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Porn Industry Figures Clash Over Safety Issues

June 05, 2004|Caitlin Liu | Times Staff Writer

Public health officials and porn actors packed into a Van Nuys auditorium Friday to speak out on sex-movie safety issues and clashed over whether condoms ought to be required during filming.

During the four-hour hearing called by Assemblyman Paul Koretz (D-West Hollywood), some of the sharpest disagreements were between people in the porn industry.

Though several industry representatives warned that mandating condoms could drive production companies underground or out of state, others pleaded for more government protection of performers' health.

"I don't think the threat [of companies fleeing California] is as real as we perceive," said producer Adam Glasser, star of Showtime's reality show "Family Business," to applause by actors in the audience. "The No. 1 priority should be the safety of the people who are working."

But porn actress Nina Hartley said a condom law wouldn't work because "it would be unenforceable." If performers wish to use condoms, she added, they can always "say no" to productions requiring unprotected sex, even if it means forgoing work.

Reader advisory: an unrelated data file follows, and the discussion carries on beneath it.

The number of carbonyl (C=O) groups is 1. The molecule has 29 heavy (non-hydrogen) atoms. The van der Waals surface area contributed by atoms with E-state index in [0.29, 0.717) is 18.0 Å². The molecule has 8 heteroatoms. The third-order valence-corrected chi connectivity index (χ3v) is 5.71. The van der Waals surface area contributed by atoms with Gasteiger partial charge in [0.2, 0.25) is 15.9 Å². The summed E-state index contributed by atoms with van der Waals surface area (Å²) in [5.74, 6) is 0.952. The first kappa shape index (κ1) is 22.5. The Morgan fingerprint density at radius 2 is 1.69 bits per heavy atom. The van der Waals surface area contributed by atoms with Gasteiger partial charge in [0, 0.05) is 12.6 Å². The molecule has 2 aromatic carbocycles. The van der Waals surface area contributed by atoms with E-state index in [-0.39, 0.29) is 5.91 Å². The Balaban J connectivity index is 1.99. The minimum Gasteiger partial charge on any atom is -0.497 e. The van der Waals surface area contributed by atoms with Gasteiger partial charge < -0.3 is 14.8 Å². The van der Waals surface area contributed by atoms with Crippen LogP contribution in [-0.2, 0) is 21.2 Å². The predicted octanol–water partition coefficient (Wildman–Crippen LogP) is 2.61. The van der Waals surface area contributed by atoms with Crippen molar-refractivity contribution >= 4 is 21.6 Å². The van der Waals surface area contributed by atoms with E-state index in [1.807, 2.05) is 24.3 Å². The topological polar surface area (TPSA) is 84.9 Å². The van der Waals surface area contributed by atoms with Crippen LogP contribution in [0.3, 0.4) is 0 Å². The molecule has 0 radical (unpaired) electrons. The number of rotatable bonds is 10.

Koretz scheduled the public hearing after the Assembly's Health Committee last month set aside for further study a proposed law, which would have required porn performers to use condoms during sex scenes and undergo regular HIV testing. The assemblyman said he would take information from the hearing to propose policies for the industry.

But the sex-film business may be covered already by existing state regulations. Cal/OSHA requires employers to provide "barrier protection" for employees whose skin, eyes or other mucus membranes are exposed to blood or other bodily fluids that can carry pathogens. In the case of the porn industry, that could mean condoms.

"If we find violations ... citations will be issued," said Vicky Heza, deputy chief for enforcement for Cal/OSHA.

However, the agency has authority only if actors are deemed employees and not independent contractors. Industry insiders say the majority of performers probably would be considered contractors because they are hired on a job-by-job basis. Several speakers compared the sex-movie business to other industries, such as farming or mainstream Hollywood productions, which are governed by health and safety laws.

"Just as we would not allow a construction worker to be on a work site without a hard hat, we should not allow an adult film industry worker to have a high-risk sexual encounter as part of their work without a condom," said Dr. Jonathan Fielding, director of public health for the Los Angeles County Department of Health Services.

Others warned that any effort to regulate the industry would drive production out of state.

Given the state's budget problems, lawmakers probably would not want to lose the taxes paid by production companies, said Kat Sunlove, executive director of the Free Speech Coalition, a Chatsworth-based lobbying group for the porn industry.

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